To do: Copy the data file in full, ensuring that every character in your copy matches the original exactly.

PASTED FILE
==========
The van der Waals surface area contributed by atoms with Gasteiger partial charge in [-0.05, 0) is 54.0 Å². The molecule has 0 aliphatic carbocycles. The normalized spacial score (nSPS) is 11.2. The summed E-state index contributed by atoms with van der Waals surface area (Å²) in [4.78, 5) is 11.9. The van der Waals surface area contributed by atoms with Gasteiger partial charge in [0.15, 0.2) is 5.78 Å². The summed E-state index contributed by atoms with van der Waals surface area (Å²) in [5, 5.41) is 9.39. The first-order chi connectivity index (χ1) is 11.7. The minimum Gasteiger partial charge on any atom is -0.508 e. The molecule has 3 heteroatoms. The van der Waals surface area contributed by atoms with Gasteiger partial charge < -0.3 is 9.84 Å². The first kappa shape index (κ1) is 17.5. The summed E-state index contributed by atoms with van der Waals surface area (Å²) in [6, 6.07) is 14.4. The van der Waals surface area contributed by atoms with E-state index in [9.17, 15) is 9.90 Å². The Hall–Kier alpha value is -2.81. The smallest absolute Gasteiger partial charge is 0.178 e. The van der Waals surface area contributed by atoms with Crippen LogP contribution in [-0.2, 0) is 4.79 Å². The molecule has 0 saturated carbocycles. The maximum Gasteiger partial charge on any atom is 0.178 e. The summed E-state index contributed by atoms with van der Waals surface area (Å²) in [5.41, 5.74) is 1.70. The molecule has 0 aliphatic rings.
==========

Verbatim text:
The van der Waals surface area contributed by atoms with Gasteiger partial charge in [-0.05, 0) is 54.0 Å². The molecule has 0 aliphatic carbocycles. The normalized spacial score (nSPS) is 11.2. The summed E-state index contributed by atoms with van der Waals surface area (Å²) in [4.78, 5) is 11.9. The van der Waals surface area contributed by atoms with Gasteiger partial charge in [0.15, 0.2) is 5.78 Å². The summed E-state index contributed by atoms with van der Waals surface area (Å²) in [5, 5.41) is 9.39. The first-order chi connectivity index (χ1) is 11.7. The minimum Gasteiger partial charge on any atom is -0.508 e. The molecule has 3 heteroatoms. The van der Waals surface area contributed by atoms with Gasteiger partial charge < -0.3 is 9.84 Å². The first kappa shape index (κ1) is 17.5. The summed E-state index contributed by atoms with van der Waals surface area (Å²) in [6, 6.07) is 14.4. The van der Waals surface area contributed by atoms with E-state index in [9.17, 15) is 9.90 Å². The Hall–Kier alpha value is -2.81. The smallest absolute Gasteiger partial charge is 0.178 e. The van der Waals surface area contributed by atoms with Crippen LogP contribution in [-0.2, 0) is 4.79 Å². The molecule has 0 saturated carbocycles. The maximum Gasteiger partial charge on any atom is 0.178 e. The summed E-state index contributed by atoms with van der Waals surface area (Å²) in [5.41, 5.74) is 1.70. The molecule has 0 aliphatic rings.